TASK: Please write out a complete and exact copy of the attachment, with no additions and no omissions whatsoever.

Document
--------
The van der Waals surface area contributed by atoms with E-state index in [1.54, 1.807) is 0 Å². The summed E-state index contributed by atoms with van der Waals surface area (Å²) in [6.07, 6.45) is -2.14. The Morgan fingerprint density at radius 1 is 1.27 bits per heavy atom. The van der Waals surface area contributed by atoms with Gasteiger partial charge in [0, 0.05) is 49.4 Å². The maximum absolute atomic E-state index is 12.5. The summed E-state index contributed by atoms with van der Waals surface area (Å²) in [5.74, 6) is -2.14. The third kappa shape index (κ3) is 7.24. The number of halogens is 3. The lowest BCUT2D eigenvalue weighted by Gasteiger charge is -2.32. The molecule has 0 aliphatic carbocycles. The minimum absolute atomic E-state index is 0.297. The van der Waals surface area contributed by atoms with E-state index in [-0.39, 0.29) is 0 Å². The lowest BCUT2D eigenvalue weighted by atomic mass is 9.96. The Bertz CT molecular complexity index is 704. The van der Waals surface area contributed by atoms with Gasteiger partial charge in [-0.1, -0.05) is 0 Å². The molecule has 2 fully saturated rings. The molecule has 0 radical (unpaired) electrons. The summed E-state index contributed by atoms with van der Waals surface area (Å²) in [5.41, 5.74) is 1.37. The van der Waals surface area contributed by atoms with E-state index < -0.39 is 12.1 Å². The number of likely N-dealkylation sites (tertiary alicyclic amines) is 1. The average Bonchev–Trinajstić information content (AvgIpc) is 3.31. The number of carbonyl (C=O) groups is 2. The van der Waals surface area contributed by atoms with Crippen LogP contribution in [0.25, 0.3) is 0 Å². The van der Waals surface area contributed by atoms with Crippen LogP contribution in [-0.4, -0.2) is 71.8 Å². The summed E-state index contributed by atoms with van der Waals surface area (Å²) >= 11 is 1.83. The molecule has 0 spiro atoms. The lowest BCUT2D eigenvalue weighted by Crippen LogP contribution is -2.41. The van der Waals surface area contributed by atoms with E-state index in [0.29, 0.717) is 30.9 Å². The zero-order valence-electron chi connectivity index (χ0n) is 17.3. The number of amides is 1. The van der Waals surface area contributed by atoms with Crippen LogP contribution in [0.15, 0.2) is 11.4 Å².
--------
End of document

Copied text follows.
The van der Waals surface area contributed by atoms with E-state index in [1.54, 1.807) is 0 Å². The summed E-state index contributed by atoms with van der Waals surface area (Å²) in [6.07, 6.45) is -2.14. The Morgan fingerprint density at radius 1 is 1.27 bits per heavy atom. The van der Waals surface area contributed by atoms with Gasteiger partial charge in [0, 0.05) is 49.4 Å². The maximum absolute atomic E-state index is 12.5. The summed E-state index contributed by atoms with van der Waals surface area (Å²) in [5.74, 6) is -2.14. The third kappa shape index (κ3) is 7.24. The number of halogens is 3. The lowest BCUT2D eigenvalue weighted by Gasteiger charge is -2.32. The molecule has 0 aliphatic carbocycles. The minimum absolute atomic E-state index is 0.297. The van der Waals surface area contributed by atoms with E-state index in [-0.39, 0.29) is 0 Å². The lowest BCUT2D eigenvalue weighted by atomic mass is 9.96. The Bertz CT molecular complexity index is 704. The van der Waals surface area contributed by atoms with Gasteiger partial charge in [-0.1, -0.05) is 0 Å². The molecule has 2 fully saturated rings. The molecule has 0 radical (unpaired) electrons. The summed E-state index contributed by atoms with van der Waals surface area (Å²) in [5.41, 5.74) is 1.37. The van der Waals surface area contributed by atoms with E-state index < -0.39 is 12.1 Å². The number of likely N-dealkylation sites (tertiary alicyclic amines) is 1. The average Bonchev–Trinajstić information content (AvgIpc) is 3.31. The number of carbonyl (C=O) groups is 2. The van der Waals surface area contributed by atoms with Crippen LogP contribution in [0.25, 0.3) is 0 Å². The van der Waals surface area contributed by atoms with Crippen LogP contribution in [-0.4, -0.2) is 71.8 Å². The summed E-state index contributed by atoms with van der Waals surface area (Å²) >= 11 is 1.83. The molecule has 0 spiro atoms. The lowest BCUT2D eigenvalue weighted by Crippen LogP contribution is -2.41. The van der Waals surface area contributed by atoms with E-state index in [0.29, 0.717) is 30.9 Å². The zero-order valence-electron chi connectivity index (χ0n) is 17.3. The number of amides is 1. The van der Waals surface area contributed by atoms with Crippen LogP contribution in [0.15, 0.2) is 11.4 Å².